murder


murder
   In earlier centuries, *chapbooks and *broadsides catered for public curiosity about crimes; many were based on murder trials and (real or alleged) confessions of murderers before they were hanged, garnished with sensational details and moralizing comments, and often with folkloric details. For instance, the murder of Maria Marten by her lover at Polstead (Suffolk) in 1827 was supposedly discovered because her mother dreamt three times of the 'Red Barn' where her corpse was hidden; the case became so famous that models of the barn were sold as souvenirs.
   A tradition frequently found is that a spot where murder has been committed is marked for ever - if indoors, by an indelible bloodstain; if out of doors, by the fact that no grass will grow there. Evelyn's Diary for 8 July 1656 records an example at Colchester, and Robert Southey describes a field near London called 'The Brothers' Steps', where two brothers killed one another in a duel over a woman, and their tracks remain visible (Common-Place Book, 2nd series (1849), 20-1). The belief is still with us; the latest reference in Opie and Tatem (1989: 271) is from 1978.
   'Murder will out' was a maxim widely believed, which might prove true in strange ways. The victim's ghost might haunt the murderer until he confessed, or the corpse bleed at its murderer's touch. At Kockin (Shropshire) in 1590 a man named Thomas Elks drowned his little nephew to get an inheritance, fled, and was caught; the story told some hundred years later was that his hiding-place was revealed by the cry of ravens, which had followed him ever since his crime (Richard Gough, The History of Myddle (1701; 1981 edn.) 122).
   A *ballad known both in England and Scotland (Child, no. 10, 'The Twa Sisters') tells how one sister drowned another through jealousy, but when the corpse was found a musician made a harp or a fiddle from the bones which sang by itself to denounce the crime. The same plot also existed as a folktale, versions of which have recently been collected from teenagers (Wilson, 1997: 119-34). Nowadays the girl is killed by her boyfriend, brother, or husband, and it is he who makes the instrument, a piano, which later reveals the crime. The tale includes rhymes and, eventually, a shriek:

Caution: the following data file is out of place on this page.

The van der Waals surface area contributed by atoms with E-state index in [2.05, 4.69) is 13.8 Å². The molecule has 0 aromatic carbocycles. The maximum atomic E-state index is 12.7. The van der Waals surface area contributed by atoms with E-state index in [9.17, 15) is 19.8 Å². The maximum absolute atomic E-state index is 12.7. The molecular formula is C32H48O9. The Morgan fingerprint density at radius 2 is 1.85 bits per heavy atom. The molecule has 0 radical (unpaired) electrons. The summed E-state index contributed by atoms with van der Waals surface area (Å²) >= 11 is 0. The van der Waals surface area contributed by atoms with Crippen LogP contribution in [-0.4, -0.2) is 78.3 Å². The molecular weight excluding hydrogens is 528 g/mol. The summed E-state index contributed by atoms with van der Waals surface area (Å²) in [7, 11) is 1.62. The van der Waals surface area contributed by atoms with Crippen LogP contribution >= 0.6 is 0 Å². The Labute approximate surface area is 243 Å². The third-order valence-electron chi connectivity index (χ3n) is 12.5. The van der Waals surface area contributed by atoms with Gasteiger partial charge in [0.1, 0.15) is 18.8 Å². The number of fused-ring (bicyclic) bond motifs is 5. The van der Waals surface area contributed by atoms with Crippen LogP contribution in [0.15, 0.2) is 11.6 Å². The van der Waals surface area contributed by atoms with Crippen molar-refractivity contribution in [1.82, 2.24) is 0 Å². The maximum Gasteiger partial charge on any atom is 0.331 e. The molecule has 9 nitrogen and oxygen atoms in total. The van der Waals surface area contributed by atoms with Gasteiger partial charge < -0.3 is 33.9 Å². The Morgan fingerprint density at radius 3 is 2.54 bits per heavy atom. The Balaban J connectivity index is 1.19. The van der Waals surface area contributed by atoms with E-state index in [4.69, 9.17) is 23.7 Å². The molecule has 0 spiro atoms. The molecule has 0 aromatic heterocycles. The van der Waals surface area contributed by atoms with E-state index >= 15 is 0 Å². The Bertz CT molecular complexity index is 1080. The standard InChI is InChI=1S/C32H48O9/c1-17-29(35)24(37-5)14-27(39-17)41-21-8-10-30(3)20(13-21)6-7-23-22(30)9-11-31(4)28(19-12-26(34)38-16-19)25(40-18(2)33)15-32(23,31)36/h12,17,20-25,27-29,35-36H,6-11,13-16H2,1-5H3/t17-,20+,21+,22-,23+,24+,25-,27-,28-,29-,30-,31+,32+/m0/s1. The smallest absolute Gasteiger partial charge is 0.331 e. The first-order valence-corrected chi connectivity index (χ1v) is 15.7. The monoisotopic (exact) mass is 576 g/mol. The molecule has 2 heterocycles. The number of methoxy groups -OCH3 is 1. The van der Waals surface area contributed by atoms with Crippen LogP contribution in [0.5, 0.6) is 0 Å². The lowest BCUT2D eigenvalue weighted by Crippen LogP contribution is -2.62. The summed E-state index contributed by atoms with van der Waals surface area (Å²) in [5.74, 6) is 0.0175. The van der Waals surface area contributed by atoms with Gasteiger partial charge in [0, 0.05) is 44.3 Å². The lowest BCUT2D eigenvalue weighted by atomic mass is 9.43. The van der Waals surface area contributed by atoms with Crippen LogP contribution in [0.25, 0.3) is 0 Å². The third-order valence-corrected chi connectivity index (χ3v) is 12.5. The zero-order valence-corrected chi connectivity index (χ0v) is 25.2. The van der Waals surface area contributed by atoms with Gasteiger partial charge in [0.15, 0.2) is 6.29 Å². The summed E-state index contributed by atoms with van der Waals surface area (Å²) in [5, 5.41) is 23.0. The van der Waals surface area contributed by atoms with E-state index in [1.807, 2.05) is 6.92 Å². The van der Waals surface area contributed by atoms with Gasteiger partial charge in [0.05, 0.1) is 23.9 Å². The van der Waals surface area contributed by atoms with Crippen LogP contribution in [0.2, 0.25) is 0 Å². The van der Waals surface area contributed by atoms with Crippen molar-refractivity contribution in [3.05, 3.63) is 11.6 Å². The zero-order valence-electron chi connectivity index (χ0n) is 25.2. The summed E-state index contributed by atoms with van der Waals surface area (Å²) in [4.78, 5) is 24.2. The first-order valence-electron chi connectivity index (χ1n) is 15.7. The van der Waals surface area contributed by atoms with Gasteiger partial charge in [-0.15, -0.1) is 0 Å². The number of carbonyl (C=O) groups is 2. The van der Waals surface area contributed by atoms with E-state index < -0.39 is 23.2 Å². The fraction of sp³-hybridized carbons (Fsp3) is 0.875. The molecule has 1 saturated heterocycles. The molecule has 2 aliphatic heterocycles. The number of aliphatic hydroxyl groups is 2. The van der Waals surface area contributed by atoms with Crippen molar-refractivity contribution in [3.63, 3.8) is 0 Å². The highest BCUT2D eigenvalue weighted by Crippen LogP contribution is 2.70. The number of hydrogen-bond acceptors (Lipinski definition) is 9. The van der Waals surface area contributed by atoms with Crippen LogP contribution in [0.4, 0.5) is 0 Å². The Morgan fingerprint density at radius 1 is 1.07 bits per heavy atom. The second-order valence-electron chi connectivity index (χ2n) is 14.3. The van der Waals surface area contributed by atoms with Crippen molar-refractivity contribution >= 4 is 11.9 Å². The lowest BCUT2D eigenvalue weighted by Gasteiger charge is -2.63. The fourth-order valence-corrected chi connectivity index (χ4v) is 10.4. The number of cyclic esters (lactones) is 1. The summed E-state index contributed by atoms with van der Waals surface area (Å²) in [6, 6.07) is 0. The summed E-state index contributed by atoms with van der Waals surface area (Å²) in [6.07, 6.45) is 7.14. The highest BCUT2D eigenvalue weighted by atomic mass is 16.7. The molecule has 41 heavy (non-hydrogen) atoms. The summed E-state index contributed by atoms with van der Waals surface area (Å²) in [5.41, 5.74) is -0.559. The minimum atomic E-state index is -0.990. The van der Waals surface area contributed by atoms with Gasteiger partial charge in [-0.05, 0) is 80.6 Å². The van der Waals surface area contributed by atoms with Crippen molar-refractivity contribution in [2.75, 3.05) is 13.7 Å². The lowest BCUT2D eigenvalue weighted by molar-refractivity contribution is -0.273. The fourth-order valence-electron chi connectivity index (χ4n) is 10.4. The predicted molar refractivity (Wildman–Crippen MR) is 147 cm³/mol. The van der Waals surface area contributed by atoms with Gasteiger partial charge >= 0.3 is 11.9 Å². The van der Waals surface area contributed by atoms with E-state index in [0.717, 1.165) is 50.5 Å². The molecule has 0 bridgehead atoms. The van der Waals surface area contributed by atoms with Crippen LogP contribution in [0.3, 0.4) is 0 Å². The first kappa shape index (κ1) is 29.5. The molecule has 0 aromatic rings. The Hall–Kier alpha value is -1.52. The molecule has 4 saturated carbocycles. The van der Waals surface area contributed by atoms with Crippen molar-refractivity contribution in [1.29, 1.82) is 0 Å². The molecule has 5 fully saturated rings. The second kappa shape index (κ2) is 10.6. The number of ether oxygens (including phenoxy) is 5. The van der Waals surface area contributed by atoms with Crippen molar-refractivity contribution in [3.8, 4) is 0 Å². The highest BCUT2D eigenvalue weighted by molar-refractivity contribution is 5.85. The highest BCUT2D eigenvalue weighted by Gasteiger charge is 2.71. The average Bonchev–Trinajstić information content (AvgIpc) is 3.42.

Mother, mother, you're playing on my bones, Someone killed me and stole my precious stones . . .
   Davey, Davey, you're playing on my bones, Someone killed me - you killed me!
   (Wilson, 1997: 123)

A Dictionary of English folklore. . 2014.

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  • murder — mur·der 1 / mər dər/ n [partly from Old English morthor; partly from Old French murdre, of Germanic origin]: the crime of unlawfully and unjustifiably killing another under circumstances defined by statute (as with premeditation); esp: such a… …   Law dictionary

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  • Murder — Mur der, v. t. [imp. & p. p. {Murdered} (m[^u]r d[ e]rd); p. pr. & vb. n. {Murdering}.] [OE. mortheren, murtheren, AS. myr[eth]rian; akin to OHG. murdiren, Goth. ma[ u]r[thorn]rjan. See {Murder}, n.] 1. To kill with premediated malice; to kill (a …   The Collaborative International Dictionary of English

  • Murder — Mur der (m[^u]r d[ e]r), n. [OE. morder, morther, AS. mor[eth]or, fr. mor[eth] murder; akin to D. moord, OS. mor[eth], G., Dan., & Sw. mord, Icel. mor[eth], Goth. ma[ u]r[thorn]r, OSlav. mr[=e]ti to die, Lith. mirti, W. marw dead, L. mors, mortis …   The Collaborative International Dictionary of English

  • murder — [mʉr′dər] n. [ME murthir, mordre < OE & OFr: OE morthor, akin to ON morth, Goth maurthr; OFr mordre < Frank * morthr: all ult. < IE * mṛtóm < base * mer > MORTAL] 1. the unlawful and malicious or premeditated killing of one human… …   English World dictionary

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